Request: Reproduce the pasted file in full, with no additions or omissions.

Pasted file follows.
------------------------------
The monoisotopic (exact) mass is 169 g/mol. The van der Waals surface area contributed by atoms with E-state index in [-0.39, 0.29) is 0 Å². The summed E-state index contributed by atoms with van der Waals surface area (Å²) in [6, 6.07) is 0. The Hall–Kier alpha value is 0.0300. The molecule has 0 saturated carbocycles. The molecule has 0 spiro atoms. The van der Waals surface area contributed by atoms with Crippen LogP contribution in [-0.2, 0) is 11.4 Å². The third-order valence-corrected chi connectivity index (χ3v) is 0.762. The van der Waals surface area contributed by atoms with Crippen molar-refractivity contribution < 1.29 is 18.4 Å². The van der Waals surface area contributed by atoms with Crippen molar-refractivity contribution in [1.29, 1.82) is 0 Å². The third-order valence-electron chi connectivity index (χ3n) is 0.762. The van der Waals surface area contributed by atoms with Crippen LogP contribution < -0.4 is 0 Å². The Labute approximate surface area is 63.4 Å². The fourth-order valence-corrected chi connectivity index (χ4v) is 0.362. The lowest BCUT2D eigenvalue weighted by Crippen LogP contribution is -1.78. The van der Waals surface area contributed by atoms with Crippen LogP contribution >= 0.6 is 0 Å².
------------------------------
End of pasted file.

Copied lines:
The monoisotopic (exact) mass is 169 g/mol. The van der Waals surface area contributed by atoms with E-state index in [-0.39, 0.29) is 0 Å². The summed E-state index contributed by atoms with van der Waals surface area (Å²) in [6, 6.07) is 0. The Hall–Kier alpha value is 0.0300. The molecule has 0 saturated carbocycles. The molecule has 0 spiro atoms. The van der Waals surface area contributed by atoms with Crippen LogP contribution in [-0.2, 0) is 11.4 Å². The third-order valence-corrected chi connectivity index (χ3v) is 0.762. The van der Waals surface area contributed by atoms with Crippen molar-refractivity contribution < 1.29 is 18.4 Å². The van der Waals surface area contributed by atoms with Crippen molar-refractivity contribution in [1.29, 1.82) is 0 Å². The third-order valence-electron chi connectivity index (χ3n) is 0.762. The van der Waals surface area contributed by atoms with Crippen LogP contribution < -0.4 is 0 Å². The Labute approximate surface area is 63.4 Å². The fourth-order valence-corrected chi connectivity index (χ4v) is 0.362. The lowest BCUT2D eigenvalue weighted by Crippen LogP contribution is -1.78. The van der Waals surface area contributed by atoms with Crippen LogP contribution >= 0.6 is 0 Å².